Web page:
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Students and faculty rally to discuss the drug epidemic

Abby Arsenault, Crier Staff

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Beginning this year, Saint Anselm College has held a series of events called “Cupcakes and Conversation.” These participatory discussions deal with a variety of topics, from teen homelessness to the stigma of mental illness. On April 3, the Meelia Center, Multicultural Center and the Student Nurses’ Association held one of these events to discuss the topic of addiction, and how it relates to the Saint Anselm community.

Assistant Nursing Professor Ann Fournier told The Crier that Cupcakes and Conversation is a low-key atmosphere that aims to create a comfortable atmosphere for students, faculty and members of the community to converse about important topics. There is typically an event each month that deals with something the students of Saint Anselm feel is relevant to their lives.

This most recent conversation consisted of a panel of people who have been affected by the drug epidemic in the country. Fournier was one of the organizers of this event. She said that this topic was one that was heavily requested by her students.

“The students said they were tired of being lectured at,” Fournier said. “The topic came from the students, I gave a voice to those who wanted to learn about this. I had heard about the Cupcakes and Conversation form and thought we could collaborate.”

So, Fournier worked with Nickie Lora, Assistant Director of Meelia Center for Community Engagement, and Rebecca Senna, Assistant Director of the Multicultural Center. The three of them then worked to train student facilitators and find speakers for the event. They amassed five speakers who each had a unique connection to the drug epidemic. The panelists spoke in the auditorium of the National Institute of Politics to a group of about thirty-five students.

The first panelist was Chris Hickey, a firefighter and paramedic for Manchester. In his twenty years of work, Hickey said he has seen hundreds and hundreds of drug overdoses. According to Hickey, this inspired him to create a Safe Haven plan for drug addicts in the area. He said he modeled it on the law that states that any mother can leave a baby at a firehouse where it will be cared for with no repercussions. In this scenario, drug addicts can go to any firehouse for help and receive it.

Crier\Tim Mannila
Left to right: Chris Hickey, Sean Mattos, Elizabeth Ropp, Heather Souther,and Elaina DeMello .

Sean Mattos is a former drug addict who now works to help others suffering from addiction.  “I’m not a clinician or a therapist, I work for a developing program and piece together programs that will work for each client,” Mattos said. “I was able to take everything I learned in treatments and I was able to develop some programs.”

Elizabeth Ropp spoke about her career as a licensed acupuncturist, and how acupuncture can be used to treat those struggling with drug addiction. She also spoke about how her job is leading her to push for legislation to approve acupuncture detoxification training to non-licensed acupuncturists in New Hampshire.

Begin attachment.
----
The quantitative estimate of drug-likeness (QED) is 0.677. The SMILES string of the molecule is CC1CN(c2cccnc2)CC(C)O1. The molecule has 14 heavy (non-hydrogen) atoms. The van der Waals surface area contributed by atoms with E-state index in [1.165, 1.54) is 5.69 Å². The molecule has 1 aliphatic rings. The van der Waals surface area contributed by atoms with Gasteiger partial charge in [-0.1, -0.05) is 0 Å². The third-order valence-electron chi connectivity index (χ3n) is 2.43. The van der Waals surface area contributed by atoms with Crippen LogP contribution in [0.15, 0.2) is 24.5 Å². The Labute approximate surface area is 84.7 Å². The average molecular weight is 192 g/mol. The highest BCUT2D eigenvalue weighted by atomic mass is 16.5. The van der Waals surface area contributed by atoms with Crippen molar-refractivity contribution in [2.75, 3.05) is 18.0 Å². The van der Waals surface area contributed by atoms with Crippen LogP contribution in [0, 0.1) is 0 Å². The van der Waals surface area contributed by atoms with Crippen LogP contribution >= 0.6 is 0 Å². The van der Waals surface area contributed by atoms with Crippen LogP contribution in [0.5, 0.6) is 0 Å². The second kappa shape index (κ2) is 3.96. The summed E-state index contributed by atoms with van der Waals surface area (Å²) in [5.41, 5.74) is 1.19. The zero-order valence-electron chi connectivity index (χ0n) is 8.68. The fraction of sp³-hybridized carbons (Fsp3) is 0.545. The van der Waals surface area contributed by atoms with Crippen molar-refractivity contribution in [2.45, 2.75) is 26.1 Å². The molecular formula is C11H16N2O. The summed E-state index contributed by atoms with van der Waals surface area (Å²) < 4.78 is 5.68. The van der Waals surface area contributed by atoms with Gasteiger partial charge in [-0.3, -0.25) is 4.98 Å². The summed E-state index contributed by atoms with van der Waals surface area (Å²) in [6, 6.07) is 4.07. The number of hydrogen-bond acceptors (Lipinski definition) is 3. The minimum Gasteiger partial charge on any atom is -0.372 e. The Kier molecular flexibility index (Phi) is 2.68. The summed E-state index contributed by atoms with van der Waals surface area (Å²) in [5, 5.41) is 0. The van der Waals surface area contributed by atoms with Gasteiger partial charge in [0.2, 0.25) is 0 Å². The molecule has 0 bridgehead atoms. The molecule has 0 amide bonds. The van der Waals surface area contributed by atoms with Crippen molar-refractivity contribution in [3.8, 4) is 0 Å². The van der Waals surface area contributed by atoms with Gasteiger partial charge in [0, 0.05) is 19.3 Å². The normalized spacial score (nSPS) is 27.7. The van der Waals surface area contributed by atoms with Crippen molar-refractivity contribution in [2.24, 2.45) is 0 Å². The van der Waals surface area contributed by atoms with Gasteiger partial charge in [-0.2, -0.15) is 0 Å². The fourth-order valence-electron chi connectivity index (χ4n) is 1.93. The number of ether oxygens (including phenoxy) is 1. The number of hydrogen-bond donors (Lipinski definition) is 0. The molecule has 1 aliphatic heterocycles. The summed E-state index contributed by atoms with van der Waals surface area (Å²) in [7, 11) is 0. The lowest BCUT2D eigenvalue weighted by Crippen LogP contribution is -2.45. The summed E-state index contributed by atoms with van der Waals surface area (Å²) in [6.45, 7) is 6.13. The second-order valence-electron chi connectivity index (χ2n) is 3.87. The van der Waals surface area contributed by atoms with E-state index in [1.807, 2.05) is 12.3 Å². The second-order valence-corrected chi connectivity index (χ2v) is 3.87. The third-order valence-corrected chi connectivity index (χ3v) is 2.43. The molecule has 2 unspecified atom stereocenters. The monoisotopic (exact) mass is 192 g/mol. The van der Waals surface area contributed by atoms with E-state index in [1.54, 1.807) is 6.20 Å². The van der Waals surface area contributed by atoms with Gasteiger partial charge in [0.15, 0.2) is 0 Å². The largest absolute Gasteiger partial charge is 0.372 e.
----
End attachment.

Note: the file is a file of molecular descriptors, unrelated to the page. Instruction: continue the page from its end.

“There are twenty-three states in the country that allow EMTs and other medical health professionals to practice as acupuncture detoxification specialists,” Ropp said. “New Hampshire is not one of them. If only licensed acupuncturists can practice this then it will cost sixteen times as much.”

Heather Souther detailed how her career as a licensed mental health professional also helps addicts. Her goal was to go beyond the physical side of addiction, and instead help the entire patient. “I like to treat the whole person,” Souther said. “Some therapists say they won’t treat you until you’ve gotten yourself clean, but I believe you have to work with both sides of the person.”

Last to speak was Saint Anselm alum Elaina DeMello. DeMello graduated in the year 2016 as a nursing major, and she now works in the Emergency Room of Elliot Hospital in Manchester, NH. DeMello talked about her experience as a nurse, and how she has seen the effects of the drug epidemic first hand.

“I see a lot of overdoses come in,” DeMello said. “I think the thing that gets me the most is that people come in and they want help, but they just slip through the cracks. We don’t have the resources or the time that we need to really help them.”

After introducing themselves, the panelists walked among the tables in the auditorium and spoke more intimately to the students about their connections to this topic. After about an hour the entire group came together again to go over what had been learned.

The opioid epidemic has been a major issue in New England for many years. However, it appears to not have fully infiltrated the campus. Maura Marshall, member of Saint Anselm’s health services, the chairperson of the school’s Alcohol and Drug Committee, and retired EMT says that it has mostly affected students who have family members who become addicted.

“Recently, our 2017 NH Higher Ed AOD survey, in which 415 students responded to our opiate question, less than 2% of our students had ever used a non-prescribed opioid,” Marshall said. “The drugs of choice on our campus are alcohol and marijuana. I think the good news in all of the attention to the opioid epidemic, is that more funding is being allocated for prevention and treatment of substance abuse.”

As for Cupcakes and Conversation, Lora said she wants it to continue on into next year and cover an even wider variety of topics. “This is a program we’ll continue and hope will grow.

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The student news site of Saint Anselm College
Students and faculty rally to discuss the drug epidemic